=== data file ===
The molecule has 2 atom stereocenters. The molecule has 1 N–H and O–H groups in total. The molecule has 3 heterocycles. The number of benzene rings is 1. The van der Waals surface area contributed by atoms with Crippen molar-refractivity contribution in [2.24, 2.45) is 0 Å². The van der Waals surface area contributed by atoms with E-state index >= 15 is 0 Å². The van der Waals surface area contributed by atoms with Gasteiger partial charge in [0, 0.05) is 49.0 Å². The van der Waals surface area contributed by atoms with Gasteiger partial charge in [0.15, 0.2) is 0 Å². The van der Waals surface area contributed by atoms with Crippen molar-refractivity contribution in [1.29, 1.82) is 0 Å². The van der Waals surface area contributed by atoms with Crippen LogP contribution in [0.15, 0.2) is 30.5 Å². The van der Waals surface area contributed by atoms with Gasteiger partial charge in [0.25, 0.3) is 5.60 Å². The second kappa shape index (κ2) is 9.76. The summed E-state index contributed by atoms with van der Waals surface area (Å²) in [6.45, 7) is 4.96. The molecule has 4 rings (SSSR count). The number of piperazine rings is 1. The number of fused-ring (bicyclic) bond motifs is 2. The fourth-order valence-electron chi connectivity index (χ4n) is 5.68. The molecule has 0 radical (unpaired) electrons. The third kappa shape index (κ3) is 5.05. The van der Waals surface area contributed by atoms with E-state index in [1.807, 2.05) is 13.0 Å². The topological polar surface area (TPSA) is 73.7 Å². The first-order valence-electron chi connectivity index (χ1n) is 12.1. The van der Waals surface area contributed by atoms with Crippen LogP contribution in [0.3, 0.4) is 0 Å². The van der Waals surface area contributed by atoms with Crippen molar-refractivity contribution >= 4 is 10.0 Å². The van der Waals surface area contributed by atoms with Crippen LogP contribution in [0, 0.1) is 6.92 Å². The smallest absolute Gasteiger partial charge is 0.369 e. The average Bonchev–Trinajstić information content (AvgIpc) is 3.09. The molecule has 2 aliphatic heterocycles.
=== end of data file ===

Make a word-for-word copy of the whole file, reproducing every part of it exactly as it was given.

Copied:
The molecule has 2 atom stereocenters. The molecule has 1 N–H and O–H groups in total. The molecule has 3 heterocycles. The number of benzene rings is 1. The van der Waals surface area contributed by atoms with Crippen molar-refractivity contribution in [2.24, 2.45) is 0 Å². The van der Waals surface area contributed by atoms with E-state index >= 15 is 0 Å². The van der Waals surface area contributed by atoms with Gasteiger partial charge in [0, 0.05) is 49.0 Å². The van der Waals surface area contributed by atoms with Gasteiger partial charge in [0.15, 0.2) is 0 Å². The van der Waals surface area contributed by atoms with Crippen molar-refractivity contribution in [1.29, 1.82) is 0 Å². The van der Waals surface area contributed by atoms with Crippen LogP contribution in [0.15, 0.2) is 30.5 Å². The van der Waals surface area contributed by atoms with Gasteiger partial charge in [0.25, 0.3) is 5.60 Å². The second kappa shape index (κ2) is 9.76. The summed E-state index contributed by atoms with van der Waals surface area (Å²) in [6.45, 7) is 4.96. The molecule has 4 rings (SSSR count). The number of piperazine rings is 1. The number of fused-ring (bicyclic) bond motifs is 2. The fourth-order valence-electron chi connectivity index (χ4n) is 5.68. The molecule has 0 radical (unpaired) electrons. The third kappa shape index (κ3) is 5.05. The van der Waals surface area contributed by atoms with E-state index in [1.807, 2.05) is 13.0 Å². The topological polar surface area (TPSA) is 73.7 Å². The first-order valence-electron chi connectivity index (χ1n) is 12.1. The van der Waals surface area contributed by atoms with Crippen LogP contribution in [0.3, 0.4) is 0 Å². The van der Waals surface area contributed by atoms with Crippen molar-refractivity contribution >= 4 is 10.0 Å². The van der Waals surface area contributed by atoms with Crippen LogP contribution in [0, 0.1) is 6.92 Å². The smallest absolute Gasteiger partial charge is 0.369 e. The average Bonchev–Trinajstić information content (AvgIpc) is 3.09. The molecule has 2 aliphatic heterocycles.